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Quiet cruising: Kayacht's electric powered kayak kit

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February 5, 2008

Cruising with the MotorYak Electric Propulsion system

Cruising with the MotorYak Electric Propulsion system

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February 6, 2008 We've seen some exciting examples of motorized kayaks in the past including Surfango's 9.5hp, 25mph PowerKayak, but when speed isn't the primary objective, the electric option offers some key benefits over combustion engine designs - it's low maintenance, cost-effective, non-polluting and best of all it doesn't destroy the peace and tranquility of being on the water the way a 4-stroke does, making it ideal for pursuits such as birdwatching, fishing or photography. Kayacht offer an electric-propulsion solution that will bring these benefits to almost any existing kayak hull. Using a short shaft 30 lb thrust Minnkota motor with 5-speed forward and 3-speed reverse, the add-on system delivers a leisurely 5-6mph cruising speed for around 45 minutes, or for several hours at slower speeds or when using the paddle assist mode.

Capable of being steered by either helm or paddle, the MotorYak(TM) Electric Propulsion system uses 25 lb (11.3 kg) VRSLA / AGM type spill proof batteries that are easy to change, resistant to vibration and tilting, do not require special ventilation and boast up to three times the expected life of a standard wet-cell batteries. The batteries also hold charge efficiently over time, dropping only losing 1-3% of their charge per month so when you drag the kayak out after its winter hibernation there should still be some juice in the system. There's also a multiple battery option that uses switchable series wiring or a parallel battery system that draws power evenly from each battery to prevent any individual battery being totally drained. According to Kayacht a fully-charged battery will provide four hours of cruising at slow speed on a single charge without having to paddle.

The system also uses a specially designed Bow Thruster(TM) motor mount that enhances maneuverability, stopping power and straight-line tracking by virtue of its forward location which pulls, rather than pushes the boat.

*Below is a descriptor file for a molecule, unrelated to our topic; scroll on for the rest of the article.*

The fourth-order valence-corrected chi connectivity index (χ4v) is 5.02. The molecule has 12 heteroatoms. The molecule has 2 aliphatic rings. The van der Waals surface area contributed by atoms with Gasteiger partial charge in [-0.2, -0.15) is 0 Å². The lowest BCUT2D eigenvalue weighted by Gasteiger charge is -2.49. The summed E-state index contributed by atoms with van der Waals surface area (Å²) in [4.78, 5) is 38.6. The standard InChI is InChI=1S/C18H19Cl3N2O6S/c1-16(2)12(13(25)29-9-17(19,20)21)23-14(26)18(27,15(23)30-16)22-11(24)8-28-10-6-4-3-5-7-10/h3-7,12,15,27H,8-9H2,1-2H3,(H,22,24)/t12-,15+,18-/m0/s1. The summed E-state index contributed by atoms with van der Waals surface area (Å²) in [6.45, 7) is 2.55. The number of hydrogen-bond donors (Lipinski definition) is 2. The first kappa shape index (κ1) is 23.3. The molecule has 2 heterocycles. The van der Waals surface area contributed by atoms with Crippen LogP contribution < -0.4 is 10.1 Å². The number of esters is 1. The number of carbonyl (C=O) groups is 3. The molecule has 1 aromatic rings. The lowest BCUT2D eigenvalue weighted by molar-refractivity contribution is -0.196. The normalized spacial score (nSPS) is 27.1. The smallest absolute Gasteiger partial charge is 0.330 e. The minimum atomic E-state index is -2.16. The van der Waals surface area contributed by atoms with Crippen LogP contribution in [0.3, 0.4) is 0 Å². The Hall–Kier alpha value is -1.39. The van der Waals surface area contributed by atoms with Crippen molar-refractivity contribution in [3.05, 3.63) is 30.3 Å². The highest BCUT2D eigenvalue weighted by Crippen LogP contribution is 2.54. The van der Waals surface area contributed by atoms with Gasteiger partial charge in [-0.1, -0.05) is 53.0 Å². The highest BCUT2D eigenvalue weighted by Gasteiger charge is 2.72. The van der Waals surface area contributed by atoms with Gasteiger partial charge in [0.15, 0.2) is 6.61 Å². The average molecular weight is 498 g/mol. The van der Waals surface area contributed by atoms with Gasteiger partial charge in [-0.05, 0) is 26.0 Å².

Unlike using a conventional outboard motor, the steering controls are positioned in front for easy access and a safety kill switch cuts power if the operator is out of the boat. A "dash" mounted battery "fuel" gauge incorporating a battery test switch lets you keep an eye on power reserves and numerous add-on options are available to complement the system including a customizable control console, solar panels for trickle charging or power assist, running lights and a speedometer. Larger motors (up to 103 lbs) are also available. The idea took began to take shape about six years ago when Paul Howey started to investigate the possibility of promoting electric boats online. After encountering much confusion and lack of cooperation between manufacturers and websites in the industry the idea was eventually abandoned but a second valuable lesson from the exercise - the difficulty in finding an electric boat to suit his tastes, led Howey to development of the Kayacht system.

"Most electric boats were far too expensive, overbuilt and geared towards the luxury / leisure-boating retirement market. So I set my sights on designing a fun user-friendly electric kayak mostly just for myself to start, nothing formal. But the idea took shape fast and far exceeded my original expectations", says Howey. "Actually, the whole idea of paddling a kayak never appealed much to me. Not that it's not good exercise or a great sport, it is. But as for me, when I get in a boat I am not looking to do any work. I am looking to relax and enjoy myself".

After building and testing the prototype (with great feedback from his kids!) the idea began to move towards commercial reality. "I didn't really set out to make a commercially viable watercraft per se but the idea quickly turned into that. This led to conversion kits to retrofit existing kayaks to electric propulsion". The DIY propulsion kit is suitable for many makes of kayak but works best with fairly flat or slightly curved bottom hulls and the use of the Perception Mainstream Brand Riptide or Streak Sit-In Hulls is recommended.

The system takes just a couple of hours to install (with a few basic skills) and the company also offer a complete, custom-built electric powered kayak.

The various components of the kit can be purchased separately or as a whole with the Plans, Motor Mount & New Modified 30 lb Thrust Motor costing USD$295.00 and the Electrical & Hardware Kit available for USD$169.00. The complete pre-assembled Electric Kayak including hull costs USD$1395 (batteries and charger not included). For further info see Kayacht.

About the Author
Noel McKeegan After a misspent youth at law school, Noel began to dabble in tech research, writing and things with wheels that go fast. This bus dropped him at the door of a freshly sprouted Gizmag.com in 2002. He has been Gizmag's Editor-in-Chief since 2007.   All articles by Noel McKeegan
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